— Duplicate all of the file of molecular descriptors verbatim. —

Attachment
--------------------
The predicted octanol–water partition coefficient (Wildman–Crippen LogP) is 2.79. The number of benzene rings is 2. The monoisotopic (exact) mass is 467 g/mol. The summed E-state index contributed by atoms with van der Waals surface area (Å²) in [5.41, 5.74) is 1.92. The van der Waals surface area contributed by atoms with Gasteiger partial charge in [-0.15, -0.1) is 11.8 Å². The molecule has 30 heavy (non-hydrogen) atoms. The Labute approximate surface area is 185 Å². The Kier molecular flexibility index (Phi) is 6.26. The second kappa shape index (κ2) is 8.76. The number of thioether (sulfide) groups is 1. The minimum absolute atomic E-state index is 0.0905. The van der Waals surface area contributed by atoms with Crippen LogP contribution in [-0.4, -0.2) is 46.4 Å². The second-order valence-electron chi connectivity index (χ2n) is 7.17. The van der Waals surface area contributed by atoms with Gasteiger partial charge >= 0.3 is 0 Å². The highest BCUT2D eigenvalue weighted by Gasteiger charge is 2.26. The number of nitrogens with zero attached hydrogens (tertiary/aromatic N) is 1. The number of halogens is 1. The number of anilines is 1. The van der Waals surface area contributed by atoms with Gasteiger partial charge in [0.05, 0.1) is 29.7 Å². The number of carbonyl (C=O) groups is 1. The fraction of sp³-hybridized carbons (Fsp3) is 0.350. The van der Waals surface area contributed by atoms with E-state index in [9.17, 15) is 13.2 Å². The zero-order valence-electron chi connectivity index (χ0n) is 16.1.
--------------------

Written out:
The predicted octanol–water partition coefficient (Wildman–Crippen LogP) is 2.79. The number of benzene rings is 2. The monoisotopic (exact) mass is 467 g/mol. The summed E-state index contributed by atoms with van der Waals surface area (Å²) in [5.41, 5.74) is 1.92. The van der Waals surface area contributed by atoms with Gasteiger partial charge in [-0.15, -0.1) is 11.8 Å². The molecule has 30 heavy (non-hydrogen) atoms. The Labute approximate surface area is 185 Å². The Kier molecular flexibility index (Phi) is 6.26. The second kappa shape index (κ2) is 8.76. The number of thioether (sulfide) groups is 1. The minimum absolute atomic E-state index is 0.0905. The van der Waals surface area contributed by atoms with Crippen LogP contribution in [-0.4, -0.2) is 46.4 Å². The second-order valence-electron chi connectivity index (χ2n) is 7.17. The van der Waals surface area contributed by atoms with Gasteiger partial charge >= 0.3 is 0 Å². The highest BCUT2D eigenvalue weighted by Gasteiger charge is 2.26. The number of nitrogens with zero attached hydrogens (tertiary/aromatic N) is 1. The number of halogens is 1. The number of anilines is 1. The van der Waals surface area contributed by atoms with Gasteiger partial charge in [0.05, 0.1) is 29.7 Å². The number of carbonyl (C=O) groups is 1. The fraction of sp³-hybridized carbons (Fsp3) is 0.350. The van der Waals surface area contributed by atoms with E-state index in [9.17, 15) is 13.2 Å². The zero-order valence-electron chi connectivity index (χ0n) is 16.1.